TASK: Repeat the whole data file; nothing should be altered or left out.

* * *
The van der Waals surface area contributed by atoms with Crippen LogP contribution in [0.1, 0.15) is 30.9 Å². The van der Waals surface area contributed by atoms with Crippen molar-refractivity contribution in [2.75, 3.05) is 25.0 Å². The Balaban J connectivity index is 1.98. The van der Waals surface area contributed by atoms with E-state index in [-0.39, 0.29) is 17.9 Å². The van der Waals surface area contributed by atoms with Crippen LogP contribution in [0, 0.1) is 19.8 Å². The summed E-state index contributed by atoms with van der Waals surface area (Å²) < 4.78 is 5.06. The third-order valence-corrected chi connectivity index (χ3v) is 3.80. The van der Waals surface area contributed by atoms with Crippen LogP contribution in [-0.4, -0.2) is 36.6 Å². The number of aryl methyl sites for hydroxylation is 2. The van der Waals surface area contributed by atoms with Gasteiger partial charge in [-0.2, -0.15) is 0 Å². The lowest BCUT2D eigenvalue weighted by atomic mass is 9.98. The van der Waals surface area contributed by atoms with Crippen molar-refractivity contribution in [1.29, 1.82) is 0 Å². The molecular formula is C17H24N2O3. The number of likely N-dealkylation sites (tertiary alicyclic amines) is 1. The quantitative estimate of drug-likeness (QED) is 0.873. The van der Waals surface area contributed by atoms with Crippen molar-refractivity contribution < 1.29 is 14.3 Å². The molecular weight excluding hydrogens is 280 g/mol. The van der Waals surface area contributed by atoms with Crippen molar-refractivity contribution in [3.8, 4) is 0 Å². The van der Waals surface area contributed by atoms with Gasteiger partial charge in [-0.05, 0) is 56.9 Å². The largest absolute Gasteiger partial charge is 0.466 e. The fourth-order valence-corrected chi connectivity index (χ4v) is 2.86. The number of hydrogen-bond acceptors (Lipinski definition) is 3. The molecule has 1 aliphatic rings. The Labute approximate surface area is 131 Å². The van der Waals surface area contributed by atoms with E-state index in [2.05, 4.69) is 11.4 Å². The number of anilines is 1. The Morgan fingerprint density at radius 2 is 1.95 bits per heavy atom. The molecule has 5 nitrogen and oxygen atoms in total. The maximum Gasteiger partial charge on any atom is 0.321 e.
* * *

The van der Waals surface area contributed by atoms with Crippen LogP contribution in [0.1, 0.15) is 30.9 Å². The van der Waals surface area contributed by atoms with Crippen molar-refractivity contribution in [2.75, 3.05) is 25.0 Å². The Balaban J connectivity index is 1.98. The van der Waals surface area contributed by atoms with E-state index in [-0.39, 0.29) is 17.9 Å². The van der Waals surface area contributed by atoms with Crippen LogP contribution in [0, 0.1) is 19.8 Å². The summed E-state index contributed by atoms with van der Waals surface area (Å²) < 4.78 is 5.06. The third-order valence-corrected chi connectivity index (χ3v) is 3.80. The van der Waals surface area contributed by atoms with Crippen LogP contribution in [-0.4, -0.2) is 36.6 Å². The number of aryl methyl sites for hydroxylation is 2. The van der Waals surface area contributed by atoms with Gasteiger partial charge in [-0.2, -0.15) is 0 Å². The lowest BCUT2D eigenvalue weighted by atomic mass is 9.98. The van der Waals surface area contributed by atoms with Crippen molar-refractivity contribution in [1.29, 1.82) is 0 Å². The molecular formula is C17H24N2O3. The number of likely N-dealkylation sites (tertiary alicyclic amines) is 1. The quantitative estimate of drug-likeness (QED) is 0.873. The van der Waals surface area contributed by atoms with Crippen molar-refractivity contribution < 1.29 is 14.3 Å². The molecular weight excluding hydrogens is 280 g/mol. The van der Waals surface area contributed by atoms with Crippen molar-refractivity contribution in [3.8, 4) is 0 Å². The van der Waals surface area contributed by atoms with Gasteiger partial charge in [-0.05, 0) is 56.9 Å². The largest absolute Gasteiger partial charge is 0.466 e. The fourth-order valence-corrected chi connectivity index (χ4v) is 2.86. The number of hydrogen-bond acceptors (Lipinski definition) is 3. The molecule has 1 aliphatic rings. The Labute approximate surface area is 131 Å². The van der Waals surface area contributed by atoms with E-state index in [2.05, 4.69) is 11.4 Å². The number of anilines is 1. The Morgan fingerprint density at radius 2 is 1.95 bits per heavy atom. The molecule has 5 nitrogen and oxygen atoms in total. The maximum Gasteiger partial charge on any atom is 0.321 e.